Bone Cancer (secondary)
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Bone Cancer (secondary)
What is secondary bone cancer?
Bone cancer can start as either a primary or secondary cancer. The two types are different, and this page is only about secondary bone cancer.
Primary bone cancer – This means that the cancer starts in the bone.
See Bone Cancer (primary) for more information.
Secondary bone cancer – This means the cancer started in another part of the body but has now spread (metastasised) to the bone. It may also be called metastatic bone cancer, bone metastases or bone mets.
Cancer cells can spread from the original cancer (the primary cancer), through the bloodstream or lymph vessels, to any of the bones in the body. Bones commonly affected by secondary bone cancer include the spine, ribs, pelvis, and upper bones of the arms (humerus) and legs (femur).
Secondary cancer in the bone keeps the name of the original cancer. Because the cancer has spread, it is considered advanced or stage 4 cancer.
Which cancers spread to the bone?
Any type of cancer can spread to the bone. The cancers most likely to spread to the bone include:
- prostate cancer
- breast cancer
- lung cancer
- kidney cancer
- thyroid cancer
- myeloma (a type of blood cancer)
What types of secondary bone cancer are there?
Secondary bone cancer is described as two main types: osteolytic and osteoblastic.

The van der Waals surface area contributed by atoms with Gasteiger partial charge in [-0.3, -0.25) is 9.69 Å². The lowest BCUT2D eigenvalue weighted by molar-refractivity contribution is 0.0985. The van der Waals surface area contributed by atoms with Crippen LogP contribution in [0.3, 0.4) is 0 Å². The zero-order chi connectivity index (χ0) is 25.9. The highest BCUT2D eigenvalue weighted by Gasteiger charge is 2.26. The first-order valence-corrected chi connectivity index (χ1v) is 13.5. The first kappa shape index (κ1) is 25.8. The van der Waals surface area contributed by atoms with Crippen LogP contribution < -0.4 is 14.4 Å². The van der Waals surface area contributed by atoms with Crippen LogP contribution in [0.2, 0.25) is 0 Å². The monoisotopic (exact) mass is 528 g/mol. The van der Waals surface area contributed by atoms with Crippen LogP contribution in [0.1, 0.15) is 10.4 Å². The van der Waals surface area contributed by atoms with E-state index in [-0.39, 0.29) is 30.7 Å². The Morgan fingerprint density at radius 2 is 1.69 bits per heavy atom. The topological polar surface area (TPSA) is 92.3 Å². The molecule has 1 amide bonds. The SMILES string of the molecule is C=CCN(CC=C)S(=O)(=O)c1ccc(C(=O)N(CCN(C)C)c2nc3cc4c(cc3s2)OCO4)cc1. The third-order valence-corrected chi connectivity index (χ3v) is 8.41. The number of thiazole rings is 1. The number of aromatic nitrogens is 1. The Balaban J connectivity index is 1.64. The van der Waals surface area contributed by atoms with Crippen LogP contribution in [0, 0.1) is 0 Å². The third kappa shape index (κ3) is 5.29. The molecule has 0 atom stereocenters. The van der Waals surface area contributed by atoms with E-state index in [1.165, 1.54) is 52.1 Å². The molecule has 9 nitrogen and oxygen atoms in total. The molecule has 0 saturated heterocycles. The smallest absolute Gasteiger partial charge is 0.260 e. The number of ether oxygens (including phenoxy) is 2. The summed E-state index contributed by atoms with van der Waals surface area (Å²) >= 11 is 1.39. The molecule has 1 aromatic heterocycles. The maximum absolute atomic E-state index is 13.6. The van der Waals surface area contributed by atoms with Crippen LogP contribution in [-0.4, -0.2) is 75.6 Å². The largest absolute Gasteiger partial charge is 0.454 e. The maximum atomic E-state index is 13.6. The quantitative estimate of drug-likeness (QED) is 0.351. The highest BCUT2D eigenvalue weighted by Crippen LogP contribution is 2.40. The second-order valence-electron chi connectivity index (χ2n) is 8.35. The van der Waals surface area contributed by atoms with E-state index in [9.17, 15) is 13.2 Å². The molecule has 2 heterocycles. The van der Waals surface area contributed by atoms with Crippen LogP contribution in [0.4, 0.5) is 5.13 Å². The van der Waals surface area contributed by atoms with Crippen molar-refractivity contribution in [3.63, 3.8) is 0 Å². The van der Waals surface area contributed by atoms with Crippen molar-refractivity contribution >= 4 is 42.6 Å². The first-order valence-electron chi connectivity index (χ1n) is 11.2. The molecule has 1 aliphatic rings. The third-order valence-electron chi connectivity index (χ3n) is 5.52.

Osteolytic – In this type, bone is broken down without new bone being made. In some cases, holes form in the bone. These are known as lytic lesions. They can weaken the bone and increase the risk of breakage or other problems.
Osteoblastic – In this type, new bone is formed in some areas, but it grows abnormally. These areas are called osteoblastic lesions. The lesions are very hard (dense) but they make the bone weak and deformed.
Most people with secondary bone cancer develop either osteolytic or osteoblastic changes, but some have both.
How common is it?
Secondary bone cancer is much more common than primary bone cancer in Australia. It is more common in adults than children. The bone is one of the most common sites cancer may spread to, along with the lymph nodes, liver, lungs and brain.
This information is reviewed by
This information was last reviewed July 2020 by the following expert content reviewers: Dr Craig Lewis, Conjoint Associate Professor UNSW, Senior Staff Specialist, Department of Medical Oncology, Prince of Wales Hospital, NSW; Dr Katherine Allsopp, Staff Specialist, Palliative Medicine, Westmead Hospital, NSW; Michael Coulson, Consumer; Caitriona Nienaber, 13 11 20 Consultant, Cancer Council WA; David Phelps, Consumer; Juliane Samara, Nurse Practitioner Specialist Palliative Care, Clare Holland House, Calvary Public Hospital Bruce, ACT; A/Prof Robert Smee, Radiation Oncologist, Nelune Cancer Centre, Prince of Wales Hospital, NSW.